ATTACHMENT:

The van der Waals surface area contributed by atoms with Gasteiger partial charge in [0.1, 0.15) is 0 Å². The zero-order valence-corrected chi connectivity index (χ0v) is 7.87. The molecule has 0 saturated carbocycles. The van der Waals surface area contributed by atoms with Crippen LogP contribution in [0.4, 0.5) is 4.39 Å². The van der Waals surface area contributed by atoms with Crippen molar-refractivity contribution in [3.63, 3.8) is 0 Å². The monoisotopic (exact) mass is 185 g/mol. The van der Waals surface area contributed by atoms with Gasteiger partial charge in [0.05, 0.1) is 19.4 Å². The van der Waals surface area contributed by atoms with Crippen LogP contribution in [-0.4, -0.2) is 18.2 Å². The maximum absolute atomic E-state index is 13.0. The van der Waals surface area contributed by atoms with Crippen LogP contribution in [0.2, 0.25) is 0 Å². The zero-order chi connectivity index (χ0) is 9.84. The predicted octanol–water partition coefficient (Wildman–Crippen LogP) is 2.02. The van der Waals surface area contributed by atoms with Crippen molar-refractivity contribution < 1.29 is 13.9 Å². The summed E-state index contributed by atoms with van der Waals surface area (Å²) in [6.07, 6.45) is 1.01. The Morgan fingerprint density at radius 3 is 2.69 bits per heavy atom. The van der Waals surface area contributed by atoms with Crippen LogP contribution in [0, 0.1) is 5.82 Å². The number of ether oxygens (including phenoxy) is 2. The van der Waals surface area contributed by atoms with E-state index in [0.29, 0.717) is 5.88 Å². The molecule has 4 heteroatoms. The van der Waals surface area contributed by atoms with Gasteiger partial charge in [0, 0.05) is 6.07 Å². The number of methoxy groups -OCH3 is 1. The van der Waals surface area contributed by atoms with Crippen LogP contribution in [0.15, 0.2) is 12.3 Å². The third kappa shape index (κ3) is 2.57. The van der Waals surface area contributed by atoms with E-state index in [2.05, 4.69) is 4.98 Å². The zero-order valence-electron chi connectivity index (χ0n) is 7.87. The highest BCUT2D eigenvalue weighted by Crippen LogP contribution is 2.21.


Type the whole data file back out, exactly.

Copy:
The van der Waals surface area contributed by atoms with Gasteiger partial charge in [0.1, 0.15) is 0 Å². The zero-order valence-corrected chi connectivity index (χ0v) is 7.87. The molecule has 0 saturated carbocycles. The van der Waals surface area contributed by atoms with Crippen LogP contribution in [0.4, 0.5) is 4.39 Å². The van der Waals surface area contributed by atoms with Crippen molar-refractivity contribution in [3.63, 3.8) is 0 Å². The monoisotopic (exact) mass is 185 g/mol. The van der Waals surface area contributed by atoms with Gasteiger partial charge in [0.05, 0.1) is 19.4 Å². The van der Waals surface area contributed by atoms with Crippen LogP contribution in [-0.4, -0.2) is 18.2 Å². The maximum absolute atomic E-state index is 13.0. The van der Waals surface area contributed by atoms with Crippen LogP contribution in [0.2, 0.25) is 0 Å². The zero-order chi connectivity index (χ0) is 9.84. The predicted octanol–water partition coefficient (Wildman–Crippen LogP) is 2.02. The van der Waals surface area contributed by atoms with Crippen molar-refractivity contribution < 1.29 is 13.9 Å². The summed E-state index contributed by atoms with van der Waals surface area (Å²) in [6.07, 6.45) is 1.01. The Morgan fingerprint density at radius 3 is 2.69 bits per heavy atom. The van der Waals surface area contributed by atoms with Crippen LogP contribution in [0, 0.1) is 5.82 Å². The number of ether oxygens (including phenoxy) is 2. The van der Waals surface area contributed by atoms with E-state index in [0.29, 0.717) is 5.88 Å². The molecule has 4 heteroatoms. The van der Waals surface area contributed by atoms with Gasteiger partial charge in [0, 0.05) is 6.07 Å². The number of methoxy groups -OCH3 is 1. The van der Waals surface area contributed by atoms with Crippen LogP contribution in [0.15, 0.2) is 12.3 Å². The third kappa shape index (κ3) is 2.57. The van der Waals surface area contributed by atoms with E-state index in [2.05, 4.69) is 4.98 Å². The zero-order valence-electron chi connectivity index (χ0n) is 7.87. The highest BCUT2D eigenvalue weighted by Crippen LogP contribution is 2.21.